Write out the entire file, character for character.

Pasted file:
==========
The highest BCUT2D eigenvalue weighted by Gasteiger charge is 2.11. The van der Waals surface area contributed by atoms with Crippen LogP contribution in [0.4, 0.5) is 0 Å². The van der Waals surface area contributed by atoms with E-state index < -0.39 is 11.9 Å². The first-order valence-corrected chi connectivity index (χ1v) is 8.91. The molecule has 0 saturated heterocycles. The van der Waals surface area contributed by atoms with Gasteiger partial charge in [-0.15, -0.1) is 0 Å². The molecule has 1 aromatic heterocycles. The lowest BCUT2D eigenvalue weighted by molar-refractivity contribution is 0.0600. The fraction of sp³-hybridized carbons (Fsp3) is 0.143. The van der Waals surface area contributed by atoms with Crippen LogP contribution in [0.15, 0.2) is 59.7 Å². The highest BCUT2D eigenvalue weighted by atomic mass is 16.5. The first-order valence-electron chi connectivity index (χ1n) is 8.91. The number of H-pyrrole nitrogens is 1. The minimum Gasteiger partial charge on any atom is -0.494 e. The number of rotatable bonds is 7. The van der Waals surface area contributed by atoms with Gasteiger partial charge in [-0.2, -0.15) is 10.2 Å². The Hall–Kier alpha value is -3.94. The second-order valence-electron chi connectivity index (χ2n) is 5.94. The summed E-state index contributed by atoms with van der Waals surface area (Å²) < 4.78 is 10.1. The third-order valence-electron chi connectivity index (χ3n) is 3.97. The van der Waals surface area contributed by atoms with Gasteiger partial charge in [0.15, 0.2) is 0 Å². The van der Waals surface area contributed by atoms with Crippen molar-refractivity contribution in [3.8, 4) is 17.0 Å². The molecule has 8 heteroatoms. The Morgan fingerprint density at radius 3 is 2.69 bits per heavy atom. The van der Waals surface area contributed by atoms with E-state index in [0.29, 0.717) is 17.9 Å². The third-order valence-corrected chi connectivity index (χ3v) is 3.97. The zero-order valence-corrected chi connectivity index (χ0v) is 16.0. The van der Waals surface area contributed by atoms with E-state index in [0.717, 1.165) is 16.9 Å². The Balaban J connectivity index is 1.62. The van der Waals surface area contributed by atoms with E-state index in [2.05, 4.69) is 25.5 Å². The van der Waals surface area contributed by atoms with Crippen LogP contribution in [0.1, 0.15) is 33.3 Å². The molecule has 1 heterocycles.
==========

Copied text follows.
The highest BCUT2D eigenvalue weighted by Gasteiger charge is 2.11. The van der Waals surface area contributed by atoms with Crippen LogP contribution in [0.4, 0.5) is 0 Å². The van der Waals surface area contributed by atoms with E-state index < -0.39 is 11.9 Å². The first-order valence-corrected chi connectivity index (χ1v) is 8.91. The molecule has 0 saturated heterocycles. The van der Waals surface area contributed by atoms with Gasteiger partial charge in [-0.15, -0.1) is 0 Å². The molecule has 1 aromatic heterocycles. The lowest BCUT2D eigenvalue weighted by molar-refractivity contribution is 0.0600. The fraction of sp³-hybridized carbons (Fsp3) is 0.143. The van der Waals surface area contributed by atoms with Crippen LogP contribution in [0.15, 0.2) is 59.7 Å². The highest BCUT2D eigenvalue weighted by atomic mass is 16.5. The first-order valence-electron chi connectivity index (χ1n) is 8.91. The number of H-pyrrole nitrogens is 1. The minimum Gasteiger partial charge on any atom is -0.494 e. The number of rotatable bonds is 7. The van der Waals surface area contributed by atoms with Gasteiger partial charge in [-0.2, -0.15) is 10.2 Å². The Hall–Kier alpha value is -3.94. The second-order valence-electron chi connectivity index (χ2n) is 5.94. The summed E-state index contributed by atoms with van der Waals surface area (Å²) < 4.78 is 10.1. The third-order valence-electron chi connectivity index (χ3n) is 3.97. The van der Waals surface area contributed by atoms with Gasteiger partial charge in [0.15, 0.2) is 0 Å². The van der Waals surface area contributed by atoms with Crippen molar-refractivity contribution in [3.8, 4) is 17.0 Å². The molecule has 8 heteroatoms. The Morgan fingerprint density at radius 3 is 2.69 bits per heavy atom. The van der Waals surface area contributed by atoms with E-state index in [0.29, 0.717) is 17.9 Å². The third-order valence-corrected chi connectivity index (χ3v) is 3.97. The zero-order valence-corrected chi connectivity index (χ0v) is 16.0. The van der Waals surface area contributed by atoms with E-state index in [0.717, 1.165) is 16.9 Å². The Balaban J connectivity index is 1.62. The van der Waals surface area contributed by atoms with E-state index in [2.05, 4.69) is 25.5 Å². The van der Waals surface area contributed by atoms with Crippen LogP contribution in [0.1, 0.15) is 33.3 Å². The molecule has 1 heterocycles.